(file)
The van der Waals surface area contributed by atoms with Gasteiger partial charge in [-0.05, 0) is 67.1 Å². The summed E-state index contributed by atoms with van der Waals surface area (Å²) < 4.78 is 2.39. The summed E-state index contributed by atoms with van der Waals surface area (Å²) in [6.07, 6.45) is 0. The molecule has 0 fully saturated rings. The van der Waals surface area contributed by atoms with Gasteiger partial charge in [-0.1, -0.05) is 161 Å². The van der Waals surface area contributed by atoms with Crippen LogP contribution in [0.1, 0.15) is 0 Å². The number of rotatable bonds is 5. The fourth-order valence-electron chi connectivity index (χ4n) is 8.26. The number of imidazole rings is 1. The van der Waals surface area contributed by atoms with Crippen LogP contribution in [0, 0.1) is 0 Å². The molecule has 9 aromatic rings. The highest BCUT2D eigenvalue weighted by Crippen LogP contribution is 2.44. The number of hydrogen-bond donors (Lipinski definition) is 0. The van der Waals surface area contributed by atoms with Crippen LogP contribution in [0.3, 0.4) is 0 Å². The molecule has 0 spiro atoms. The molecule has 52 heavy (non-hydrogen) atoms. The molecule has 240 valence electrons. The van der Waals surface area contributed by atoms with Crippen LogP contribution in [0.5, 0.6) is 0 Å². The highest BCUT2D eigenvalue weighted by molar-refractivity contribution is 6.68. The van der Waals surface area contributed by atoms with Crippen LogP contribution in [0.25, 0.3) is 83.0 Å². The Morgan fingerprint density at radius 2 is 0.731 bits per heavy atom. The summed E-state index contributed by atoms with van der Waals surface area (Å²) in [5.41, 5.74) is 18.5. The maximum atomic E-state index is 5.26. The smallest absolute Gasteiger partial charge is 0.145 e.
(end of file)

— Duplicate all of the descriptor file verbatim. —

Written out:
The van der Waals surface area contributed by atoms with Gasteiger partial charge in [-0.05, 0) is 67.1 Å². The summed E-state index contributed by atoms with van der Waals surface area (Å²) < 4.78 is 2.39. The summed E-state index contributed by atoms with van der Waals surface area (Å²) in [6.07, 6.45) is 0. The molecule has 0 fully saturated rings. The van der Waals surface area contributed by atoms with Gasteiger partial charge in [-0.1, -0.05) is 161 Å². The van der Waals surface area contributed by atoms with Crippen LogP contribution in [0.1, 0.15) is 0 Å². The number of rotatable bonds is 5. The fourth-order valence-electron chi connectivity index (χ4n) is 8.26. The number of imidazole rings is 1. The van der Waals surface area contributed by atoms with Crippen LogP contribution in [0, 0.1) is 0 Å². The molecule has 9 aromatic rings. The highest BCUT2D eigenvalue weighted by Crippen LogP contribution is 2.44. The number of hydrogen-bond donors (Lipinski definition) is 0. The van der Waals surface area contributed by atoms with Crippen LogP contribution in [0.3, 0.4) is 0 Å². The molecule has 0 spiro atoms. The molecule has 52 heavy (non-hydrogen) atoms. The molecule has 240 valence electrons. The van der Waals surface area contributed by atoms with Crippen LogP contribution in [0.5, 0.6) is 0 Å². The highest BCUT2D eigenvalue weighted by molar-refractivity contribution is 6.68. The van der Waals surface area contributed by atoms with Crippen LogP contribution in [0.25, 0.3) is 83.0 Å². The Morgan fingerprint density at radius 2 is 0.731 bits per heavy atom. The summed E-state index contributed by atoms with van der Waals surface area (Å²) in [5.41, 5.74) is 18.5. The maximum atomic E-state index is 5.26. The smallest absolute Gasteiger partial charge is 0.145 e.